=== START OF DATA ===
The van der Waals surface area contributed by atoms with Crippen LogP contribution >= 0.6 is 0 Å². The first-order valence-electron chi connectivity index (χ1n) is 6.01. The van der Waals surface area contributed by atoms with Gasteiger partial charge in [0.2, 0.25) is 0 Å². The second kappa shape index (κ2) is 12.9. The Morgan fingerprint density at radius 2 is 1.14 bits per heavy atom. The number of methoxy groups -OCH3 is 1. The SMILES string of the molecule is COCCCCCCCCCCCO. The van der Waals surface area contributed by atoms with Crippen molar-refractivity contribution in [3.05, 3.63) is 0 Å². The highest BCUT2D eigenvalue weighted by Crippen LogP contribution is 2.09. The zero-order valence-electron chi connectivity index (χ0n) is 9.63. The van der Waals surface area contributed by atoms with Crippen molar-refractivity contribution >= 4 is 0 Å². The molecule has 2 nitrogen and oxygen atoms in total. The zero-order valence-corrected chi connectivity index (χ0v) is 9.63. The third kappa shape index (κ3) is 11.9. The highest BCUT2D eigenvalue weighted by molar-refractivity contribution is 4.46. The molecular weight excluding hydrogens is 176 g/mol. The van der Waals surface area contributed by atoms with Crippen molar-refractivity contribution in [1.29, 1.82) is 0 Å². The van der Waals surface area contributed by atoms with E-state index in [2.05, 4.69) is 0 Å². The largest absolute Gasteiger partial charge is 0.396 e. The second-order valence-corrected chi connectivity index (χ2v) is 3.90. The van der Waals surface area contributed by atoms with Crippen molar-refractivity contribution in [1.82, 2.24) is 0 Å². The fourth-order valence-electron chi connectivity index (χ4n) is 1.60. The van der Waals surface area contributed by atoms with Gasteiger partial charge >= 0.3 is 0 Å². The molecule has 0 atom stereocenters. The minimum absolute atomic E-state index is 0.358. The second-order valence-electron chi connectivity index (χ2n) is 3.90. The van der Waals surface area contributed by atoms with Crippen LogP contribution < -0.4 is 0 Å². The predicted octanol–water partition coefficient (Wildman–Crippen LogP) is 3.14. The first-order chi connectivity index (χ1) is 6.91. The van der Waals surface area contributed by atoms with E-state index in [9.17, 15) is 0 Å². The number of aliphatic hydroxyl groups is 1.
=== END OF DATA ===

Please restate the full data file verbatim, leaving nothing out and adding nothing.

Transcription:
The van der Waals surface area contributed by atoms with Crippen LogP contribution >= 0.6 is 0 Å². The first-order valence-electron chi connectivity index (χ1n) is 6.01. The van der Waals surface area contributed by atoms with Gasteiger partial charge in [0.2, 0.25) is 0 Å². The second kappa shape index (κ2) is 12.9. The Morgan fingerprint density at radius 2 is 1.14 bits per heavy atom. The number of methoxy groups -OCH3 is 1. The SMILES string of the molecule is COCCCCCCCCCCCO. The van der Waals surface area contributed by atoms with Crippen molar-refractivity contribution in [3.05, 3.63) is 0 Å². The highest BCUT2D eigenvalue weighted by Crippen LogP contribution is 2.09. The zero-order valence-electron chi connectivity index (χ0n) is 9.63. The van der Waals surface area contributed by atoms with Crippen molar-refractivity contribution >= 4 is 0 Å². The molecule has 2 nitrogen and oxygen atoms in total. The zero-order valence-corrected chi connectivity index (χ0v) is 9.63. The third kappa shape index (κ3) is 11.9. The highest BCUT2D eigenvalue weighted by molar-refractivity contribution is 4.46. The molecular weight excluding hydrogens is 176 g/mol. The van der Waals surface area contributed by atoms with Crippen molar-refractivity contribution in [1.29, 1.82) is 0 Å². The van der Waals surface area contributed by atoms with E-state index in [2.05, 4.69) is 0 Å². The largest absolute Gasteiger partial charge is 0.396 e. The second-order valence-corrected chi connectivity index (χ2v) is 3.90. The van der Waals surface area contributed by atoms with Crippen molar-refractivity contribution in [1.82, 2.24) is 0 Å². The fourth-order valence-electron chi connectivity index (χ4n) is 1.60. The van der Waals surface area contributed by atoms with Gasteiger partial charge >= 0.3 is 0 Å². The molecule has 0 atom stereocenters. The minimum absolute atomic E-state index is 0.358. The second-order valence-electron chi connectivity index (χ2n) is 3.90. The van der Waals surface area contributed by atoms with Crippen LogP contribution < -0.4 is 0 Å². The predicted octanol–water partition coefficient (Wildman–Crippen LogP) is 3.14. The first-order chi connectivity index (χ1) is 6.91. The van der Waals surface area contributed by atoms with E-state index in [9.17, 15) is 0 Å². The number of aliphatic hydroxyl groups is 1.